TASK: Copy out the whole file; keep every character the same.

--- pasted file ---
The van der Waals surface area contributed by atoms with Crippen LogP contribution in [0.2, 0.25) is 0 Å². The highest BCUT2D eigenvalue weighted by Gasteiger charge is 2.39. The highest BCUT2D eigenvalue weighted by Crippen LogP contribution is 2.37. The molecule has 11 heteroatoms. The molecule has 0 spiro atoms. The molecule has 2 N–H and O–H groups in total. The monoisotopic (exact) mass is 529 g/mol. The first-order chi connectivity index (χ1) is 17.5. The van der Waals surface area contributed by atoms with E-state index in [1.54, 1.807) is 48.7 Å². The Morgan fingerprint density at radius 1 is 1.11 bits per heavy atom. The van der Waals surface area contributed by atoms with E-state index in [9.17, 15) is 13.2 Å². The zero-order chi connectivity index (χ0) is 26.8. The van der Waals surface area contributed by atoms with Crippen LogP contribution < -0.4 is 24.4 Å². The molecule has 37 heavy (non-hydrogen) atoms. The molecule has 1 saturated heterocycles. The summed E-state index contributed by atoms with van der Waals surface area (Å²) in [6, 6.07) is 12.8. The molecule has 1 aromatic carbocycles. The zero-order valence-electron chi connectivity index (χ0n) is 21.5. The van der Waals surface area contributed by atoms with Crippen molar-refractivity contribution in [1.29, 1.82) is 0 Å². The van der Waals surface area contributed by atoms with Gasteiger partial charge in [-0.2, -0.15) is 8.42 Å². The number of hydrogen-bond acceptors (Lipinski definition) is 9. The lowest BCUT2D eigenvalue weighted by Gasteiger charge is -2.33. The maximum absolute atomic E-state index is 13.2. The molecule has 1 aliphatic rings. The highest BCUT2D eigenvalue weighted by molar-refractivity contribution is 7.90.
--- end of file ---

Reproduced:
The van der Waals surface area contributed by atoms with Crippen LogP contribution in [0.2, 0.25) is 0 Å². The highest BCUT2D eigenvalue weighted by Gasteiger charge is 2.39. The highest BCUT2D eigenvalue weighted by Crippen LogP contribution is 2.37. The molecule has 11 heteroatoms. The molecule has 0 spiro atoms. The molecule has 2 N–H and O–H groups in total. The monoisotopic (exact) mass is 529 g/mol. The first-order chi connectivity index (χ1) is 17.5. The van der Waals surface area contributed by atoms with E-state index in [1.54, 1.807) is 48.7 Å². The Morgan fingerprint density at radius 1 is 1.11 bits per heavy atom. The van der Waals surface area contributed by atoms with E-state index in [9.17, 15) is 13.2 Å². The zero-order chi connectivity index (χ0) is 26.8. The van der Waals surface area contributed by atoms with Crippen LogP contribution < -0.4 is 24.4 Å². The molecule has 37 heavy (non-hydrogen) atoms. The molecule has 1 saturated heterocycles. The summed E-state index contributed by atoms with van der Waals surface area (Å²) in [6, 6.07) is 12.8. The molecule has 1 aromatic carbocycles. The zero-order valence-electron chi connectivity index (χ0n) is 21.5. The van der Waals surface area contributed by atoms with Crippen molar-refractivity contribution in [1.29, 1.82) is 0 Å². The van der Waals surface area contributed by atoms with Gasteiger partial charge in [-0.2, -0.15) is 8.42 Å². The number of hydrogen-bond acceptors (Lipinski definition) is 9. The lowest BCUT2D eigenvalue weighted by Gasteiger charge is -2.33. The maximum absolute atomic E-state index is 13.2. The molecule has 1 aliphatic rings. The highest BCUT2D eigenvalue weighted by molar-refractivity contribution is 7.90.